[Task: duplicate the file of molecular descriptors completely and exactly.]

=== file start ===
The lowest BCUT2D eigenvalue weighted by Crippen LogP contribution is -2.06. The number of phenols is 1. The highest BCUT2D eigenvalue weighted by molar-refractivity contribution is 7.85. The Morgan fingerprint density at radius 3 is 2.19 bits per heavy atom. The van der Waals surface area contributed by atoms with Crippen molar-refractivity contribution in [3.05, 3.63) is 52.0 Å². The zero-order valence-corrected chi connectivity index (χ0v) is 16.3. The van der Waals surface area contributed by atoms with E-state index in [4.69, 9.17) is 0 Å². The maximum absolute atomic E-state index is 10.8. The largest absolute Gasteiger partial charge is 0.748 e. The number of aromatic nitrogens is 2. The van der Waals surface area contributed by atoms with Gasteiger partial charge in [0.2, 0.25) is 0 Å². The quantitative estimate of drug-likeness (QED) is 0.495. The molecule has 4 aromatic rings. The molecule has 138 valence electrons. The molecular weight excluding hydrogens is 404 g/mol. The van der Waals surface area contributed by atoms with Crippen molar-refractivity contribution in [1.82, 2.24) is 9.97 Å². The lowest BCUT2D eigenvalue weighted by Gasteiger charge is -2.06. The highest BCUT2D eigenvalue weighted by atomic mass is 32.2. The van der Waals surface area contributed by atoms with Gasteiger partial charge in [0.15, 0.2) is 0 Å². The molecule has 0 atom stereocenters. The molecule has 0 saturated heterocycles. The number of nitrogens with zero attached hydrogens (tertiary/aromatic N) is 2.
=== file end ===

The lowest BCUT2D eigenvalue weighted by Crippen LogP contribution is -2.06. The number of phenols is 1. The highest BCUT2D eigenvalue weighted by molar-refractivity contribution is 7.85. The Morgan fingerprint density at radius 3 is 2.19 bits per heavy atom. The van der Waals surface area contributed by atoms with Crippen molar-refractivity contribution in [3.05, 3.63) is 52.0 Å². The zero-order valence-corrected chi connectivity index (χ0v) is 16.3. The van der Waals surface area contributed by atoms with E-state index in [4.69, 9.17) is 0 Å². The maximum absolute atomic E-state index is 10.8. The largest absolute Gasteiger partial charge is 0.748 e. The number of aromatic nitrogens is 2. The van der Waals surface area contributed by atoms with Gasteiger partial charge in [0.2, 0.25) is 0 Å². The quantitative estimate of drug-likeness (QED) is 0.495. The molecule has 4 aromatic rings. The molecule has 138 valence electrons. The molecular weight excluding hydrogens is 404 g/mol. The van der Waals surface area contributed by atoms with Crippen molar-refractivity contribution in [1.82, 2.24) is 9.97 Å². The lowest BCUT2D eigenvalue weighted by Gasteiger charge is -2.06. The highest BCUT2D eigenvalue weighted by atomic mass is 32.2. The van der Waals surface area contributed by atoms with Gasteiger partial charge in [0.15, 0.2) is 0 Å². The molecule has 0 atom stereocenters. The molecule has 0 saturated heterocycles. The number of nitrogens with zero attached hydrogens (tertiary/aromatic N) is 2.